Pandemic changes animal sacrifice ritual in 2020

Pandemic changes animal sacrifice ritual in 2020
Some Saudis are donating their udhiyyah or its cost to those who need it more. (SPA)
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Updated 01 August 2020

Pandemic changes animal sacrifice ritual in 2020

Pandemic changes animal sacrifice ritual in 2020
  • Saudis and expats using technology or remittances to observe annual Islamic rite

RIYADH/JEDDAH: Udhiyyah, the ritual of animal sacrifice during Eid Al-Adha, has changed this year because of the coronavirus pandemic as Saudis and expats opt to stay away from cattle markets.

People living in the Kingdom are instead finding other ways to observe this practice including the use of technology for online ordering or sending money back to their home country.
“This year Eid Al-Adha will be different for expatriates in Saudi Arabia as they will be offering the sacrifice while sitting at home to follow the medical advisory of staying away from gatherings amid the pandemic,” Riyadh resident Zakir Azmi told Arab News. “Instead of swarming the cattle market and slaughterhouse, they are outsourcing it (udhiyyah) to authorized meat traders and other groups, including hypermarkets, to perform the ritual by making online payments and collecting the meat at a given time.”
Javed Hussain, who works at Umm Al-Qura University in Makkah, said that the coronavirus pandemic meant he had decided to stay away from gatherings and instead planned this year’s animal sacrifice in India.
“I am doing this to avoid the crowds at the cattle market and slaughter center and this is my little contribution in fighting or breaking the chain of the virus,” he told Arab News.

HIGHLIGHT

More Saudis are showing interest in switching to online services for the annual sacrifice ritual, and an increasing number of slaughterhouses have invested in online services so that customers can choose their preferred animal and the time of delivery through a mobile app.

Pakistani expatriate Raja Ahmed Khan said that he used to perform the animal sacrifice every year in Riyadh but that this year, due to the coronavirus pandemic, he had to avoid public gatherings at cattle markets. “I have decided to perform udhiyyah back home in Pakistan,” he told Arab News. “A little effort from my side.”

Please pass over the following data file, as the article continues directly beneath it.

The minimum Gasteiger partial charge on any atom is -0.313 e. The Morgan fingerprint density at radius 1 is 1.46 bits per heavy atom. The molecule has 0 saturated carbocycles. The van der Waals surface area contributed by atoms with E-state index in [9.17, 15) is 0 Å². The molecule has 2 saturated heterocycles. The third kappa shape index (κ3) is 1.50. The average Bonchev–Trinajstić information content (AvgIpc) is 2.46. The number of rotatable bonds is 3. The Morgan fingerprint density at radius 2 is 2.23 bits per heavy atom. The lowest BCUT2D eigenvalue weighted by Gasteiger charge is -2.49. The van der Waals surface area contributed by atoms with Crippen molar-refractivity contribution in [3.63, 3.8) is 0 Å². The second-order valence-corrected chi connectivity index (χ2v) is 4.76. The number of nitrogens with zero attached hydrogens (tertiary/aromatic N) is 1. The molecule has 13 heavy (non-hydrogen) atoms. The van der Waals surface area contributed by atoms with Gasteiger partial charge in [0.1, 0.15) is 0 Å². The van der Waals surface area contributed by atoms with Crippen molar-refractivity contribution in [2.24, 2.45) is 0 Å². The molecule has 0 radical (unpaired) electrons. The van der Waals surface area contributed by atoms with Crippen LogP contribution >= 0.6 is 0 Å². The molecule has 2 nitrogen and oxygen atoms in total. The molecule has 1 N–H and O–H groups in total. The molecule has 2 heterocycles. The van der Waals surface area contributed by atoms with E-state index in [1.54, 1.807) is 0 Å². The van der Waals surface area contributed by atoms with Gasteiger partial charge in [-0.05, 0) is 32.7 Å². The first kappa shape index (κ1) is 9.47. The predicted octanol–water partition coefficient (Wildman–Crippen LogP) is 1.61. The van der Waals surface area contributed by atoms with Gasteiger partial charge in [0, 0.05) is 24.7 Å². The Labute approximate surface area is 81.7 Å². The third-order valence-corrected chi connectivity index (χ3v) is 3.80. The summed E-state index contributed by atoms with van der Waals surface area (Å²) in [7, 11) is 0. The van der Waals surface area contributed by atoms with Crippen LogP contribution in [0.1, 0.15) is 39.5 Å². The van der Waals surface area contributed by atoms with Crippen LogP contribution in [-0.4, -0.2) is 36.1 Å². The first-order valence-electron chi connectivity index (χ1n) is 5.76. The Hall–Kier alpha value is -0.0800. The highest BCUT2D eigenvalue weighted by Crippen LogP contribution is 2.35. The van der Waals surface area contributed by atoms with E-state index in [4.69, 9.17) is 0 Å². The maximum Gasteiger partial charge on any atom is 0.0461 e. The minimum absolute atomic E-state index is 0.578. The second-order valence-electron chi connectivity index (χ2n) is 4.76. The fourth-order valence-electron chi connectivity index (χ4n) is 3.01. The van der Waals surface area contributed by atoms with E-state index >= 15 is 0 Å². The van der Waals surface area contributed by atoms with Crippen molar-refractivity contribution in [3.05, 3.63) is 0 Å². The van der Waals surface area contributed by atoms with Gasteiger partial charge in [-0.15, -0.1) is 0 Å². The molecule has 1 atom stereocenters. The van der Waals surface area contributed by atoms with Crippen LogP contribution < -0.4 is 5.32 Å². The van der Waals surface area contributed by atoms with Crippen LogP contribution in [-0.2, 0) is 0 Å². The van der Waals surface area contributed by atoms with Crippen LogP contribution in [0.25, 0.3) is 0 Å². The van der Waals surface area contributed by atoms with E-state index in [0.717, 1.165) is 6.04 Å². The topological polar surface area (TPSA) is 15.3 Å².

More Saudis are showing interest in switching to online services for the annual sacrifice ritual, and an increasing number of slaughterhouses have invested in online services so that customers can choose their preferred animal and the time of delivery through a mobile app.
“I decided to try ordering my udhiyyah through an online service to avoid the hustle of moving from one trader to another looking for the right animal, and worrying about how to slaughter it on the day of Eid,” Saudi national Abdullah Adel told Arab News. “I saw someone advertising for that service online and it seemed reassuring to me. The animals are well taken care of and they deliver it to my doorstep with decent packaging, and I thought it is worth a try.”
But other Saudis prefer the traditional way. Asma Saleh, from Riyadh, said the crisis had not changed her family’s Eid much. They still gathered at her parents’ house to perform the udhiyyah ritual themselves, with the men slaughtering and preparing the animals and the women dealing with the division of the meat whether it was for cooking or for distribution among neighbors or the needy.
Other Saudis are donating their udhiyyah or its cost to those who need it more, with this gesture fulfilled through local organizations or international charitable organizations like the UN High Commissioner for Refugees.

Decoder

Udhiyyah

Udhiyyah is the Muslim ritual of animal sacrifice during Eid Al-Adha, which marks the end of Hajj. Every year Muslims around the world slaughter an animal – a goat, a sheep, a cow or a camel – to reflect Prophet Ibrahim's willingness to sacrifice his son Ismail for the sake of God.


Saudi women making their mark in science

Saudi women making their mark in science
Updated 19 January 2021

Saudi women making their mark in science

Saudi women making their mark in science

JEDDAH: Just 30 percent of women worldwide work in science, but Saudis are challenging this long-standing trend.
Women represent 58 percent of university students in Saudi Arabia, with many studying in science, technology and engineering and furthering their careers with studies overseas.
In a report by the Saudi Education Ministry, women outnumbered men in graduating with a bachelor’s in biology, information technology, mathematics, statistics, and physics.